Say it loud and there’s music playing—
Say it soft and it’s almost like praying—
I’ll never stop saying Maria!
Sung by Tony
The most famous love story
By Roger Childs
“Romeo and Juliet” is Shakespeare’s classic tale of young love set in Verona. It was first performed in 1596. Over three and a half centuries later the modern setting was New York. With music by Leonard Bernstein and lyrics by Stephen Sondheim the film West Side Story directed by Jerome Robbins and Robert Wise, became a smash hit winning 10 Oscars in 1962, including best film. Fast forward 60 years to 2021 and Steven Spielberg has directed another impressive version.
This compares very favourably with the 1961 movie with realistic sets, impressive acting, and superb singing and dancing. Spielberg’s film is highly entertaining and packs a punch in dealing with feuding gangs, underlying racism, slum clearance, urban policing, gender issues and young love across the ethnic divide: 4.5 stars.
Shakespeare’s original drama is about two powerful families – the Montagues and the Capulets – whose rivalry and antagonism occasionally erupts into violence. To complicate the tense situation between the two houses, Romeo Montague and Juliet Capulet fall in love, but Romeo is attempting to stop a street fight accidently kills Juliet’s cousin and is banished. Tragically in the end the two lovers each commit suicide in bizarre circumstances. The only positive outcome is that the deaths of the lovers finally brings the family feud to an end.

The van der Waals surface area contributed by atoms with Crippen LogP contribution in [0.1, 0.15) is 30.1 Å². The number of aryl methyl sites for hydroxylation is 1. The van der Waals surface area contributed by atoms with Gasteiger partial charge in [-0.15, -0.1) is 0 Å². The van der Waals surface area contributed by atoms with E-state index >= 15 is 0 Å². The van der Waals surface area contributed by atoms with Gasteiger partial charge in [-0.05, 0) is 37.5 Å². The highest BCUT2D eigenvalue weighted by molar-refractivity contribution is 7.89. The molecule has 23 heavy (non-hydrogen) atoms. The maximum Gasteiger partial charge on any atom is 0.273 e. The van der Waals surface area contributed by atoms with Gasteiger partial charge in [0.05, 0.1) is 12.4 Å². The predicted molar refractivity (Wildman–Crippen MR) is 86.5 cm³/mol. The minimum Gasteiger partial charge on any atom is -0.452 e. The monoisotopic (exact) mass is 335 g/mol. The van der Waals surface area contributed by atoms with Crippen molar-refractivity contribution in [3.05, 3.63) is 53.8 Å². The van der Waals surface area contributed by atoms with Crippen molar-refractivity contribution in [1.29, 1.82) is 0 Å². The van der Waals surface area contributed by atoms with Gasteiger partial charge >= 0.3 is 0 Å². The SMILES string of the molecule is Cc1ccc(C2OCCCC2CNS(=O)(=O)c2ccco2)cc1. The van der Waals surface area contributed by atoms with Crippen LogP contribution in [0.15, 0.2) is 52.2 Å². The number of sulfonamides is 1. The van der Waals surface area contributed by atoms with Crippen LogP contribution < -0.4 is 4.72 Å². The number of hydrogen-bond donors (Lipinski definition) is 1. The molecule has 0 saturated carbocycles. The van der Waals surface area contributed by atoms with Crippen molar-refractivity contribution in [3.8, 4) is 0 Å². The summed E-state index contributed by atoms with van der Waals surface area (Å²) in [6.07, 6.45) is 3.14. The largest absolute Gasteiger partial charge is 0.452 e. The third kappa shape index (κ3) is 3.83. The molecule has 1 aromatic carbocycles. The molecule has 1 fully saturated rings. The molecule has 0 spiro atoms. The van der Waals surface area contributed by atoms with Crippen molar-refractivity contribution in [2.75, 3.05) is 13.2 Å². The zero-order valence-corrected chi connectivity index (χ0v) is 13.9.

In 1957 New York the rivalry is between two gangs – the Jets (white boys) lead by Riff and Sharks (Puerto Ricans) headed by Bernardo – who battle to control the streets of a Manhattan tenement area undergoing urban renewal. At a local hop where both gangs and their girl-friends dress up and dance with passion and enthusiasm, Riff’s friend Tony is captivated by Bernardo’s sister Maria and he follows her home.
The Jets and the Sharks agree to having a gang fight (rumble) to decide who will control the area and the ensuing violence results in the deaths of Riff, and Bernardo at the hands of Tony. Subsequent events lead to a climax similar to the original Romeo and Juliet story.
A polished entertaining film
Spielberg does an excellent job in creating the realism of New York’s late 1950s slums with ugly tenements, half demolished buildings and piles of debris. He also keeps the story moving with tight editing and creative cinematography.
The acting is very impressive throughout and in the lead roles Ansel Elgort as Tony and Rachel Zegler as Maria give convincing performances. However perhaps the star of the show is Ariana DeBose as Anita, Bernardo’s partner. Back in the 1961 film Rita Moreno played Anita and won an Oscar, and now in the Spielberg’s version, as well as being an executive producer, she appears as the drug store proprietor Valentina.
The singing and dancing are performed with plenty of passion, feeling and energy which match the dynamism of the first film. The songs will be familiar to many and are performed in appropriate settings, for example America on the streets; Gee Officer Krupke in the police station; I Feel Pretty in a department store where the Puerto Rican young women work.
Entertainment is guaranteed in Spielberg’s West Side Story and there is plenty of action, colour, drama and romance as well as grim reality as the story unfolds towards its inevitable tragic conclusion.